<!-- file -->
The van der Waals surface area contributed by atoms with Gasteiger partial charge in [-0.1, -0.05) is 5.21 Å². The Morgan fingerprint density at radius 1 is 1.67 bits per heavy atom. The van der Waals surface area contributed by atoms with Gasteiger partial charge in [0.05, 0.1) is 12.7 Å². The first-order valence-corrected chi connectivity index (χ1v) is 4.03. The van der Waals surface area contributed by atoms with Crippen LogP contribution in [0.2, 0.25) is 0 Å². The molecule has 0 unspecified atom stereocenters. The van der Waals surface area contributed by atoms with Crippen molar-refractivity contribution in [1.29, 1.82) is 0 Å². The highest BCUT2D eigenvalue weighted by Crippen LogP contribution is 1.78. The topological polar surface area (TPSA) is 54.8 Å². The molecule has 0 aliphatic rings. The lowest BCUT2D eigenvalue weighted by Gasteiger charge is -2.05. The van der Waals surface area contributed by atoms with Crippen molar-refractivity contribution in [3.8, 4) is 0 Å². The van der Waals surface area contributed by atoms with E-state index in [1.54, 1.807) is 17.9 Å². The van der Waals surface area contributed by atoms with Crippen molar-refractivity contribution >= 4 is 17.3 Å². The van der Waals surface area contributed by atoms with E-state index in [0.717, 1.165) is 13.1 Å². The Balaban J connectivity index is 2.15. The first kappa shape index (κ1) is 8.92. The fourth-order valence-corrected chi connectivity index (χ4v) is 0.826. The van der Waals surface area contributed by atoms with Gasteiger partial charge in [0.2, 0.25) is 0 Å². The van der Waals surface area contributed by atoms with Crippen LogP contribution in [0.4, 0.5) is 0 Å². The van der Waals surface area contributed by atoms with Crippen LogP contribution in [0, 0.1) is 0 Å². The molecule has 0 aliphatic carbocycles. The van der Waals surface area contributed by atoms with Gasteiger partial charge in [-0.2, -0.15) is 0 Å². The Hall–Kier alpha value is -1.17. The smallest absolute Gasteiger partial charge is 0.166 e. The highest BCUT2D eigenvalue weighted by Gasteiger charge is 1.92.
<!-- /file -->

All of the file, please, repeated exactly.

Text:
The van der Waals surface area contributed by atoms with Gasteiger partial charge in [-0.1, -0.05) is 5.21 Å². The Morgan fingerprint density at radius 1 is 1.67 bits per heavy atom. The van der Waals surface area contributed by atoms with Gasteiger partial charge in [0.05, 0.1) is 12.7 Å². The first-order valence-corrected chi connectivity index (χ1v) is 4.03. The van der Waals surface area contributed by atoms with Crippen LogP contribution in [0.2, 0.25) is 0 Å². The molecule has 0 unspecified atom stereocenters. The van der Waals surface area contributed by atoms with Crippen molar-refractivity contribution in [1.29, 1.82) is 0 Å². The highest BCUT2D eigenvalue weighted by Crippen LogP contribution is 1.78. The topological polar surface area (TPSA) is 54.8 Å². The molecule has 0 aliphatic rings. The lowest BCUT2D eigenvalue weighted by Gasteiger charge is -2.05. The van der Waals surface area contributed by atoms with Crippen molar-refractivity contribution in [3.8, 4) is 0 Å². The van der Waals surface area contributed by atoms with E-state index in [1.54, 1.807) is 17.9 Å². The van der Waals surface area contributed by atoms with Crippen molar-refractivity contribution >= 4 is 17.3 Å². The van der Waals surface area contributed by atoms with E-state index in [0.717, 1.165) is 13.1 Å². The Balaban J connectivity index is 2.15. The first kappa shape index (κ1) is 8.92. The fourth-order valence-corrected chi connectivity index (χ4v) is 0.826. The van der Waals surface area contributed by atoms with Gasteiger partial charge in [0.2, 0.25) is 0 Å². The van der Waals surface area contributed by atoms with Crippen LogP contribution in [0.4, 0.5) is 0 Å². The van der Waals surface area contributed by atoms with Crippen LogP contribution in [0, 0.1) is 0 Å². The molecule has 0 aliphatic carbocycles. The van der Waals surface area contributed by atoms with Gasteiger partial charge in [-0.2, -0.15) is 0 Å². The Hall–Kier alpha value is -1.17. The smallest absolute Gasteiger partial charge is 0.166 e. The highest BCUT2D eigenvalue weighted by Gasteiger charge is 1.92.